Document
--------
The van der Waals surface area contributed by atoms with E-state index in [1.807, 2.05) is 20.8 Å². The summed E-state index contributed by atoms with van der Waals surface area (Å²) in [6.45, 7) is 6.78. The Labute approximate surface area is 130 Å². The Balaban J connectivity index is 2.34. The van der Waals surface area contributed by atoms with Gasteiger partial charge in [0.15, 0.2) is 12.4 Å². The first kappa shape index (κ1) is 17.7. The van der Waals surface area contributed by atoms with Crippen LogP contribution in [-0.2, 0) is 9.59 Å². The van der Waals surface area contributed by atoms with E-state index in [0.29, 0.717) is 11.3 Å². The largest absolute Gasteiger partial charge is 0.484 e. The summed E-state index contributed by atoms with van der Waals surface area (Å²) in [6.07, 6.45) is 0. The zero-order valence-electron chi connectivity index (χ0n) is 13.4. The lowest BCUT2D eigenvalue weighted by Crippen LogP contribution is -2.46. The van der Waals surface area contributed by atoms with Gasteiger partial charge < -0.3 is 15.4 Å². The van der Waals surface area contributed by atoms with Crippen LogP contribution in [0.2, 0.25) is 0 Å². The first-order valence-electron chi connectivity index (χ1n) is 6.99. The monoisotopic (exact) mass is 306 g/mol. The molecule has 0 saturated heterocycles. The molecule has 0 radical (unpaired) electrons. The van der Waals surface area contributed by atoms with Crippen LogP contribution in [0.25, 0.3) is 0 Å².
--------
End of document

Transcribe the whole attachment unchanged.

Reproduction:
The van der Waals surface area contributed by atoms with E-state index in [1.807, 2.05) is 20.8 Å². The summed E-state index contributed by atoms with van der Waals surface area (Å²) in [6.45, 7) is 6.78. The Labute approximate surface area is 130 Å². The Balaban J connectivity index is 2.34. The van der Waals surface area contributed by atoms with Gasteiger partial charge in [0.15, 0.2) is 12.4 Å². The first kappa shape index (κ1) is 17.7. The van der Waals surface area contributed by atoms with Crippen LogP contribution in [-0.2, 0) is 9.59 Å². The van der Waals surface area contributed by atoms with E-state index in [0.29, 0.717) is 11.3 Å². The largest absolute Gasteiger partial charge is 0.484 e. The summed E-state index contributed by atoms with van der Waals surface area (Å²) in [6.07, 6.45) is 0. The zero-order valence-electron chi connectivity index (χ0n) is 13.4. The lowest BCUT2D eigenvalue weighted by Crippen LogP contribution is -2.46. The van der Waals surface area contributed by atoms with Gasteiger partial charge < -0.3 is 15.4 Å². The van der Waals surface area contributed by atoms with Crippen LogP contribution in [0.2, 0.25) is 0 Å². The first-order valence-electron chi connectivity index (χ1n) is 6.99. The monoisotopic (exact) mass is 306 g/mol. The molecule has 0 saturated heterocycles. The molecule has 0 radical (unpaired) electrons. The van der Waals surface area contributed by atoms with Crippen LogP contribution in [0.25, 0.3) is 0 Å².